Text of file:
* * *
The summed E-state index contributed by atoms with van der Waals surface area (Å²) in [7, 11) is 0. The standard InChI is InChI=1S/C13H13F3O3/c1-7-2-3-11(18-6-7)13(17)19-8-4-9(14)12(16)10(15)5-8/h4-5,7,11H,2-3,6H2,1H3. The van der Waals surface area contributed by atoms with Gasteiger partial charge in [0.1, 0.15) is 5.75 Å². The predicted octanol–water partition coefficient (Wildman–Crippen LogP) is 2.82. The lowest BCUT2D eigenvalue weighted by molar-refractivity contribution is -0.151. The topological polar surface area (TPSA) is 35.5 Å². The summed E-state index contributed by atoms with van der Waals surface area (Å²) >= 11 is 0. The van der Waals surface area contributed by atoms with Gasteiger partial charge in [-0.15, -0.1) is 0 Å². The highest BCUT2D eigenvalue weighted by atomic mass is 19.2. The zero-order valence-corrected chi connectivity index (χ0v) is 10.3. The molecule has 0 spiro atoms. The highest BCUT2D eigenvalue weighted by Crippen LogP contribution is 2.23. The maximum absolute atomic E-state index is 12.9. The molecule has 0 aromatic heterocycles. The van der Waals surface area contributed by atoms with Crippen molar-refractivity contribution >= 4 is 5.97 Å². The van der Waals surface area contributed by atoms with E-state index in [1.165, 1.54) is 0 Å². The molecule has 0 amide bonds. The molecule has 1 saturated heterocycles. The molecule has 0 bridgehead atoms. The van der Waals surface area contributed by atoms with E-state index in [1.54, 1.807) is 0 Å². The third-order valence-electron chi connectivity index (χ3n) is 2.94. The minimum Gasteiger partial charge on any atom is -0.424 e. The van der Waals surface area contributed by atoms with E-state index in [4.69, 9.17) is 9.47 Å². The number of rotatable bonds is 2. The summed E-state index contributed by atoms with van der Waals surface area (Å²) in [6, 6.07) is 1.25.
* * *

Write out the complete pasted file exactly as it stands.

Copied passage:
The summed E-state index contributed by atoms with van der Waals surface area (Å²) in [7, 11) is 0. The standard InChI is InChI=1S/C13H13F3O3/c1-7-2-3-11(18-6-7)13(17)19-8-4-9(14)12(16)10(15)5-8/h4-5,7,11H,2-3,6H2,1H3. The van der Waals surface area contributed by atoms with Gasteiger partial charge in [0.1, 0.15) is 5.75 Å². The predicted octanol–water partition coefficient (Wildman–Crippen LogP) is 2.82. The lowest BCUT2D eigenvalue weighted by molar-refractivity contribution is -0.151. The topological polar surface area (TPSA) is 35.5 Å². The summed E-state index contributed by atoms with van der Waals surface area (Å²) >= 11 is 0. The van der Waals surface area contributed by atoms with Gasteiger partial charge in [-0.15, -0.1) is 0 Å². The highest BCUT2D eigenvalue weighted by atomic mass is 19.2. The zero-order valence-corrected chi connectivity index (χ0v) is 10.3. The molecule has 0 spiro atoms. The highest BCUT2D eigenvalue weighted by Crippen LogP contribution is 2.23. The maximum absolute atomic E-state index is 12.9. The molecule has 0 aromatic heterocycles. The van der Waals surface area contributed by atoms with Crippen molar-refractivity contribution >= 4 is 5.97 Å². The van der Waals surface area contributed by atoms with E-state index in [1.165, 1.54) is 0 Å². The molecule has 0 amide bonds. The molecule has 1 saturated heterocycles. The molecule has 0 bridgehead atoms. The van der Waals surface area contributed by atoms with E-state index in [1.54, 1.807) is 0 Å². The third-order valence-electron chi connectivity index (χ3n) is 2.94. The minimum Gasteiger partial charge on any atom is -0.424 e. The van der Waals surface area contributed by atoms with E-state index in [4.69, 9.17) is 9.47 Å². The number of rotatable bonds is 2. The summed E-state index contributed by atoms with van der Waals surface area (Å²) in [6, 6.07) is 1.25.